Invisible Forces in Contemporary Art
This book begins with the observation that contemporary artists have embraced and employed gravity as an immaterial readymade. Necessarily focusing on material practices – chiefly sculpture, installation, performance, and film – this discussion takes account of how and why artists have used gravity and explores the similarities between their work and the popular cultural forms of circus, vaudeville, burlesque, and film.
Works by Rodney Graham, Stan Douglas, and Robert Smithson are mediated through ideas of Gnostic doubt, atomism, and new materialism. In other examples – by John Wood and Paul Harrison, Gordon Matta-Clark, Peter Fischli and David Weiss, Trisha Brown, and Bas Jan Ader – mass and momentum, falling objects, and falling bodies are examined in relation to architecture, sculpture, and dance. In performances, projects and events curated by Bruce Nauman, Santiago Sierra, and Catherine Yass, gravity is resisted in Sisyphean ordeals and death-defying stunts.
This account of contemporary art and performance, read through the invisible membrane of gravity, exposes new and distinctive approaches to agency reduction, authorial doubt, and redemptive failure.
I must first thank my parents, Susan and Graham James, for their love, support, and encouragement during the book’s formation. Without them, this project would never have reached completion. I would also like to convey particular thanks to Dr Kathy Battista, Programme Director for Contemporary Art at Sotheby’s, New York, who has provided so many valuable references and connections to artworks and contemporary artists over the years, enriching the research process incalculably. Special thanks go to Victoria Miguel, whose editorial advice and expertise helped enormously during the closing stages of the book, in addition to the excellent editorial suggestions made by Dr Barbara Penner (Bartlett, UCL).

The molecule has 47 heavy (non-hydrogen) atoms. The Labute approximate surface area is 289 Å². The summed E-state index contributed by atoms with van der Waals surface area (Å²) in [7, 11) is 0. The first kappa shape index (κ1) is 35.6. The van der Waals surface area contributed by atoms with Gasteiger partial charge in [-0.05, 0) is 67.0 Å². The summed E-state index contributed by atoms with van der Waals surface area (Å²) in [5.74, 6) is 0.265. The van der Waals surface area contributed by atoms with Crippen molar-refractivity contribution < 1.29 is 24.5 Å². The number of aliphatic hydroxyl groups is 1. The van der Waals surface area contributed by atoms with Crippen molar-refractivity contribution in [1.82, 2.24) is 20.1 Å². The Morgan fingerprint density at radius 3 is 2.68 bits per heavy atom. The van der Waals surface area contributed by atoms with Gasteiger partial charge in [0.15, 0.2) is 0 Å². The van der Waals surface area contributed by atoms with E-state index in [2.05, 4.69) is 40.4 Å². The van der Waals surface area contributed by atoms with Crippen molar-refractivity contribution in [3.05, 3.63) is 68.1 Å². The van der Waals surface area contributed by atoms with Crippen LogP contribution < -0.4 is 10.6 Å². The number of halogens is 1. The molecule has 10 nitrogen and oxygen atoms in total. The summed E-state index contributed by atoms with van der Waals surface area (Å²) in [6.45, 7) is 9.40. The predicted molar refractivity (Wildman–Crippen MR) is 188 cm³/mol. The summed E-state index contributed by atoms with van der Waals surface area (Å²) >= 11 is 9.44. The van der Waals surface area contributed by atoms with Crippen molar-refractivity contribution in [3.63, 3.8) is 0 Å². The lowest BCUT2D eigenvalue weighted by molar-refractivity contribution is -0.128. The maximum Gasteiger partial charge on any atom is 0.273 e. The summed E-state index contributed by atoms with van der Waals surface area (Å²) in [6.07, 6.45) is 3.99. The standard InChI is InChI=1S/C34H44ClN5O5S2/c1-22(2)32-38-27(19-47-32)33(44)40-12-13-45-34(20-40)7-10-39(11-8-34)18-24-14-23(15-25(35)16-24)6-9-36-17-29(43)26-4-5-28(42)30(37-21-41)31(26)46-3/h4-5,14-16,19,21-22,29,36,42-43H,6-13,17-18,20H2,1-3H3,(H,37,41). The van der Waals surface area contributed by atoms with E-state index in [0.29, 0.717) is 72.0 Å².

When I first started thinking about the role of gravity within art and culture as part of my doctoral research at the London Consortium in the late 1990s, I felt quite alone. Nevertheless, I was encouraged by Professor Steven Connor and the late Professor Paul Hirst to pursue this strange field of enquiry. Since my thesis was completed in 2004, a few invitations have arrived for me to speak about my ideas. I would like to thank Dr Anna Dezeuze for her invitation to speak at an international conference Dwelling, Walking, Falling, hosted at University of Manchester in 2009. I would also like to mention Emilyn Claid and Ric Allsopp, who included my article in a special issue, On Falling, in the journal Performance Research (2013). Thanks are due to Dr Davide Deriu (University of Westminster) for an invitation to...
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